When I called Bernard “Bernie” Rosow this week to talk about skiing, he was ironically in the middle of a trip to scalding-hot Venice Beach, California—visiting his girlfriend, basking in the sun and thawing out from an absolutely historic winter in The Golden State. And I was glad to hear this because, if anyone deserves such rest, it’s Bernie. Let me explain.
By night, this charismatic, scruffy, die-hard skier drives snowcats for Mammoth Mountain and sleeps for a handful of hours, at most. (“I can come down here to Venice Beach and sleep on the beach all summer,” he says.) By day, he wakes up at the crack of dawn to ski the lines dreams are made of—sometimes at his place of work, but often out of bounds, throughout the Sierra Range. The bio on his Instagram page says it best: “I run snowcats so I can ski everyday.”
The bio doesn’t lie. Go for a scroll through this guy’s feed and you’ll find some of the most impressive and consistent content in all of skiing. Period. Over and over and over again, Bernie uploads video-game-like POV videos from his skiing experiences that blow viewers away. And while he’s not the kind of guy who likes to social-media-brag about the rad shit he does—something that’s all too common in the world of skiing—sharing these experiences via Instagram is something thousands and thousands of people have shown deep appreciation for.
“There’s no plan. I don’t have saved footage, I’m not filming for a movie. I’m not holding any of it back. I don’t have a fucking clue what I’m doing tomorrow. I’m going to go skiing as much as I can, and I’m going to find the best conditions I can find and ski whatever I can ski. It’s crazy to me because, I’ll start looking back at it, and it’s like, ‘Holy shit, it’s just amazing how this has all unfolded.’ But I really don’t know what’s next—just like everyone who’s watching doesn’t know what’s next,” he happily admits.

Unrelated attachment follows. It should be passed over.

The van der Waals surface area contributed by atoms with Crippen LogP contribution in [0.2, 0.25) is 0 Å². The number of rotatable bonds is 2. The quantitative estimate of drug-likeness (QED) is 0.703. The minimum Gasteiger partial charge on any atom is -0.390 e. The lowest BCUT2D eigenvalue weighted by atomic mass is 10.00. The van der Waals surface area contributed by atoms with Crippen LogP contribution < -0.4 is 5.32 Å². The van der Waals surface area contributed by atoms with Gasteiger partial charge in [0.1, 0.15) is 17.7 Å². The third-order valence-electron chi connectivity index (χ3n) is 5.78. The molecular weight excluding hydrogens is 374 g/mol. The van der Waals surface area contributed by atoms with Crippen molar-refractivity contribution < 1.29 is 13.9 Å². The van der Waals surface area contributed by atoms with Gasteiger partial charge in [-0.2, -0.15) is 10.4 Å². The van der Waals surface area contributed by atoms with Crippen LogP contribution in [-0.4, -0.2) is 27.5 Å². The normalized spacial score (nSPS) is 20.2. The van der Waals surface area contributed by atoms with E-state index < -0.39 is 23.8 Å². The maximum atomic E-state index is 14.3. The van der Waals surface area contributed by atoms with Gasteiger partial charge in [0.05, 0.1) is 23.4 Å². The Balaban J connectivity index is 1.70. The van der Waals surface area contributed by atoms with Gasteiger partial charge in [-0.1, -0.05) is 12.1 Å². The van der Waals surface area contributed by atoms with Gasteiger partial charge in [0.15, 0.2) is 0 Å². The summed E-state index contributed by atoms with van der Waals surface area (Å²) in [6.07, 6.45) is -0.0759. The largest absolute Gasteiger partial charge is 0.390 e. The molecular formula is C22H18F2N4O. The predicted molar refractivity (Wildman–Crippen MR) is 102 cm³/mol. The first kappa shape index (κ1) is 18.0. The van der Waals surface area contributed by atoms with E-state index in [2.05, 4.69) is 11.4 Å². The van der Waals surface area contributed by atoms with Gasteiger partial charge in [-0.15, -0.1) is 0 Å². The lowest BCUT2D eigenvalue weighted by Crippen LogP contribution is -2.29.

This season has been particularly significant in Bernie’s eyes because it marked the end of an absolutely historic drought in California. Following a solid four years of struggle, Mammoth and its surrounding area have received well over 60 feet of snow this season, which is truly difficult to comprehend. But instead of pondering over this abundance of snow, Bernie’s shredding the shit out of it every single day.
“I don’t get to just travel and find great snow, so I was stuck without good conditions during years that, to me, should have been some of my most prime,” Bernie, now 36, explains. “You feel like opportunities are slipping through your fingers when you should be in your prime and you should be developing your skiing. After years of that, I have this overwhelming desire to not let anything slip through my fingers anymore.” [caption]Photo: Christian Pondella
[caption]Photo: Christian Pondella
It’s been a season to remember for Bernie, indeed, and it’s not even over yet. When I asked if he plans to continue finding lines throughout the summer, he just laughed and said, nonchalantly, “I’ll be skiing all year, dude.”
But as the “regular” season winds down, Bernie’s found some time to reflect a bit, and single out his five favorite lines from the historic year. On page two of this article, in no particular order, he explains the stories behind all five—their locations ranging from inbounds at Mammoth to the nearby Sierra backcountry to new territory in South Lake Tahoe. So sit back, relax and dive into the lifestyle of Bernie Rosow for a little while, because it’s one you’ll likely want to emulate as soon as you’re done watching and reading. But, before you quit your job, move to Mammoth and actually attempt to be like Bernie, take these words of his into consideration:
“It’s easy for people to watch these videos and kind of not understand how many years of skiing experience and education goes into it all. And while a lot of people can eventually go out and do this stuff, it’s really important for everyone to start small. When they’re watching this stuff, I want them to know I’ve been skiing for 34 years and this is a culmination of many experiences. You can do this stuff for the rest of your life and there’s no need to rush. Just because you watch a video of a dude jumping into the top of a couloir doesn’t mean you start there.”